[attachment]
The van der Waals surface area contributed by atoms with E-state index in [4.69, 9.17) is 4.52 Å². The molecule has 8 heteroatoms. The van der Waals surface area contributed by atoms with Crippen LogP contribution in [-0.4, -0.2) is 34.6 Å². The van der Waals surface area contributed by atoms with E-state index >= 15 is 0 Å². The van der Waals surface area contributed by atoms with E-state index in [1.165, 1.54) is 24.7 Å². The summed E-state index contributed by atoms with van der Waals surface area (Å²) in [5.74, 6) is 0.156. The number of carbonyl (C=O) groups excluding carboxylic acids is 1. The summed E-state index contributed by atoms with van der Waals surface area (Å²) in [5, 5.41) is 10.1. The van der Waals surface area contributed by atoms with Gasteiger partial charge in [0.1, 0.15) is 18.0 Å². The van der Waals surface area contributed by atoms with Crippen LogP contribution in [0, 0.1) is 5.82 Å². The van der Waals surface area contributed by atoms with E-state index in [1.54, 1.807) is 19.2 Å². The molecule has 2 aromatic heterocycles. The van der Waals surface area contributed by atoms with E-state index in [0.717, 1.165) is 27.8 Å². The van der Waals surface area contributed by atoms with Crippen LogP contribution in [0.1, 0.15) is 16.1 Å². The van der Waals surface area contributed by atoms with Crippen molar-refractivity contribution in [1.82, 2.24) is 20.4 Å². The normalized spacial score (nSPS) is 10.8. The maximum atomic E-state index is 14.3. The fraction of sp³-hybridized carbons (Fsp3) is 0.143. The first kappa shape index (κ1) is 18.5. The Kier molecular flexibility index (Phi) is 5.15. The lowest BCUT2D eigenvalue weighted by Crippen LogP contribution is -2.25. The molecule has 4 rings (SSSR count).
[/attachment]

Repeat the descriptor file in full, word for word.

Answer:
The van der Waals surface area contributed by atoms with E-state index in [4.69, 9.17) is 4.52 Å². The molecule has 8 heteroatoms. The van der Waals surface area contributed by atoms with Crippen LogP contribution in [-0.4, -0.2) is 34.6 Å². The van der Waals surface area contributed by atoms with E-state index >= 15 is 0 Å². The van der Waals surface area contributed by atoms with E-state index in [1.165, 1.54) is 24.7 Å². The summed E-state index contributed by atoms with van der Waals surface area (Å²) in [5.74, 6) is 0.156. The number of carbonyl (C=O) groups excluding carboxylic acids is 1. The summed E-state index contributed by atoms with van der Waals surface area (Å²) in [5, 5.41) is 10.1. The van der Waals surface area contributed by atoms with Gasteiger partial charge in [0.1, 0.15) is 18.0 Å². The van der Waals surface area contributed by atoms with Crippen LogP contribution in [0, 0.1) is 5.82 Å². The van der Waals surface area contributed by atoms with E-state index in [1.54, 1.807) is 19.2 Å². The molecule has 2 aromatic heterocycles. The van der Waals surface area contributed by atoms with E-state index in [0.717, 1.165) is 27.8 Å². The van der Waals surface area contributed by atoms with Crippen LogP contribution in [0.1, 0.15) is 16.1 Å². The van der Waals surface area contributed by atoms with Crippen molar-refractivity contribution in [1.82, 2.24) is 20.4 Å². The normalized spacial score (nSPS) is 10.8. The maximum atomic E-state index is 14.3. The fraction of sp³-hybridized carbons (Fsp3) is 0.143. The first kappa shape index (κ1) is 18.5. The Kier molecular flexibility index (Phi) is 5.15. The lowest BCUT2D eigenvalue weighted by Crippen LogP contribution is -2.25. The molecule has 4 rings (SSSR count).